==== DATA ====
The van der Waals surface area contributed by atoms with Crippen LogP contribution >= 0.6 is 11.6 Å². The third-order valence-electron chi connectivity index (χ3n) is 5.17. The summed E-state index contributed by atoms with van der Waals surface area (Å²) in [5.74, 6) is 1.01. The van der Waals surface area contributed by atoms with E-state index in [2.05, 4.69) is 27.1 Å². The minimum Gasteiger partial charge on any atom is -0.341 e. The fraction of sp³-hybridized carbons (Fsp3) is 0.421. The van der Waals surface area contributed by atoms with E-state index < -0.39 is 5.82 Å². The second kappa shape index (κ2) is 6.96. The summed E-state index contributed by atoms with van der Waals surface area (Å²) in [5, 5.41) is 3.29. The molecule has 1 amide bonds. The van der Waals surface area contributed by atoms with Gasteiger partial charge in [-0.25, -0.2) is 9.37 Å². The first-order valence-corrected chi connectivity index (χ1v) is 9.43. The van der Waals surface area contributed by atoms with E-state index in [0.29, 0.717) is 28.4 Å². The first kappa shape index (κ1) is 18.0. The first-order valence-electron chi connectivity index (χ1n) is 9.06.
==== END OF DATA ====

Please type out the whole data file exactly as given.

The van der Waals surface area contributed by atoms with Crippen LogP contribution >= 0.6 is 11.6 Å². The third-order valence-electron chi connectivity index (χ3n) is 5.17. The summed E-state index contributed by atoms with van der Waals surface area (Å²) in [5.74, 6) is 1.01. The van der Waals surface area contributed by atoms with E-state index in [2.05, 4.69) is 27.1 Å². The minimum Gasteiger partial charge on any atom is -0.341 e. The fraction of sp³-hybridized carbons (Fsp3) is 0.421. The van der Waals surface area contributed by atoms with E-state index < -0.39 is 5.82 Å². The second kappa shape index (κ2) is 6.96. The summed E-state index contributed by atoms with van der Waals surface area (Å²) in [5, 5.41) is 3.29. The molecule has 1 amide bonds. The van der Waals surface area contributed by atoms with Gasteiger partial charge in [-0.25, -0.2) is 9.37 Å². The first-order valence-corrected chi connectivity index (χ1v) is 9.43. The van der Waals surface area contributed by atoms with E-state index in [0.29, 0.717) is 28.4 Å². The first kappa shape index (κ1) is 18.0. The first-order valence-electron chi connectivity index (χ1n) is 9.06.